Court dismisses Hebrew National lawsuit

Hebrew National hot dogs devised a popular slogan, in 1965: “We answer to a higher authority.”

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Transpo Convo: Benjamin out shopping

“I lost my car,” Benjamin begins. Benjamin is soft spoken with a heavy Hispanic accent.

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Targeted programs could stop terror recruitment, say city and neighborhood leaders

(Photo by August Schwerdfeger published under Creative Commons License)

After months of scrutiny surrounding terrorist organizations’ recruitment in the Cedar-Riverside neighborhood, residents and city leaders are calling for more community resources and youth programs.

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English, education and employment: Cleaning the way for African immigrants

Frank Dogbe and his daughters Joyce, Christa and Stella at their North Minneapolis home

Frank Dogbe gives his new employees from West Africa a one-year promise.

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A Raymond-University shopping tour

(Park Bugle photo by Kyle Mianulli) “This place is filled with creative businesses,” says Neal Kielar of MidModMen+Friends.

The business area surrounding the intersection at Raymond and University avenues whispers of old-time small-town Main Street and modern urban community in the same breathe. Creative and industrial commerce thrive side- by-side, setting the backdrop to a vibrant and energized residential community.

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Saint Paul's 8-80 Vitality Fund can help Saint Paul work for everyone

On Wednesday, October 8th, at 10:00 am, the Saint Paul City Council Budget Committee will review Mayor Chris Coleman’s proposed 8-80 Vitality Fund. If approved, the fund will invest $42.5 million in infrastructure projects designed to promote economic development by enlivening Saint Paul’s streets and public spaces. The idea for the fund was inspired by Gil Penalosa’s presentation at the Great River Gathering last May, where he urged Saint Paul to embrace a bold vision of a city that works for everyone, from 8 year olds to 80 years olds.

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Privilege on the bus: Who's comfortable in public spaces?

I recently rode a bus with my girlfriend from my house to the Science Museum of Minnesota. When we boarded, she went first using a transit pass, while I opted to go last since I paid in cash and would not hold up the bus since it could start moving while I paid. When I had finished paying, my girlfriend had already picked a spot and I sat next to her; she was on the outside of the bus, next to the windows and I was next to the aisle. I looked up and down the bus and noticed that only one woman was sitting in a forward facing seat, next to the aisle. A small sample size for sure, less than ten women on the bus the whole ride, but through the entire ride I noticed some striking ways in how people seemed to choose their seats.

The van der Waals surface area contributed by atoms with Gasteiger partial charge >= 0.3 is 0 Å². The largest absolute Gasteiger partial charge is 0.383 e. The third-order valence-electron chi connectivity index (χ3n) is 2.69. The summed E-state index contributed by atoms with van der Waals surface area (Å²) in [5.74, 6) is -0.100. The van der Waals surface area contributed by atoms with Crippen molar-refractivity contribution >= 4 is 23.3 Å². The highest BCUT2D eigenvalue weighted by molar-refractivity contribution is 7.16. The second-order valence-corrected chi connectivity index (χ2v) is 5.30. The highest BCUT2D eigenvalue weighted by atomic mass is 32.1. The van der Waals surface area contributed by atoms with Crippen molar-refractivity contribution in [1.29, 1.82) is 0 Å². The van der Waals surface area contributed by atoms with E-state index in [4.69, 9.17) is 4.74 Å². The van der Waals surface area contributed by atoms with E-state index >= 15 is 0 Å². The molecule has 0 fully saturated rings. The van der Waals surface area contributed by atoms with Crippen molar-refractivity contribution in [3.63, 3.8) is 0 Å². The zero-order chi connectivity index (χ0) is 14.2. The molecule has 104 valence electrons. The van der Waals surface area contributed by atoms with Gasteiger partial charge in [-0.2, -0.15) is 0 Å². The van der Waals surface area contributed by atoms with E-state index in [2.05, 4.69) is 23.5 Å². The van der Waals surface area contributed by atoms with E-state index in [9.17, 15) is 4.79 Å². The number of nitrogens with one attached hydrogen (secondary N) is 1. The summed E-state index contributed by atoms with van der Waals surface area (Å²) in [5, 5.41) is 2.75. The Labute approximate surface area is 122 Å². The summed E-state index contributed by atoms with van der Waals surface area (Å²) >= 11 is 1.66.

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Twin Cities farmers look to Cuba for urban ag infrastructure

(Photos by Susie Voss) Stone's Throw Farm trip delegates met at Gandhi Mahal last Thursday, Oct. 2, to discuss trip details; below, Stone's Throw's urban farm in Minneapolis.

An upcoming trip to Cuba could help teach Minnesotans how to better farm and manage their urban lands.

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Residents weigh in on 2225 East Lake development

Almost 150 people turned out April 3 to hear about proposed plans by Hennepin County to purchase and redevelop 2225 East Lake, the 6.5 acre property between the Lake Street light rail station and the YWCA. Since that time, the County has convened 2 working groups of government staff, development practitioners, and local residents to work through issues related to Sustainable development and Bike/Walk/Traffic connections within the development. Each of these groups has met once, and CNO gathered feedback from residents who participated, including Corcoran residents Jane St. Clair, Tami Traeger, John Paul, Benjamin Tsai, Billy Weber, Gerry Tyrrell, Heidi Traore, Jim Walsh, and Peggy Knapp.

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Constitutional Personhood: A tale of women, fetuses, corporations, animals, robots, and Martians

“We the people” are the first three words of the Constitution. Legally it should be simple to decide who is part of that we. But as the Hobby Lobby decision showed when the Supreme Court ruled that a corporation had religious rights, it is not always clear who or what the Constitution considers a person or a thing. One would think that it is simple–persons have rights, property does not. The reality is that throughout American history the constitutional line between property and personhood has been thin and contentious.

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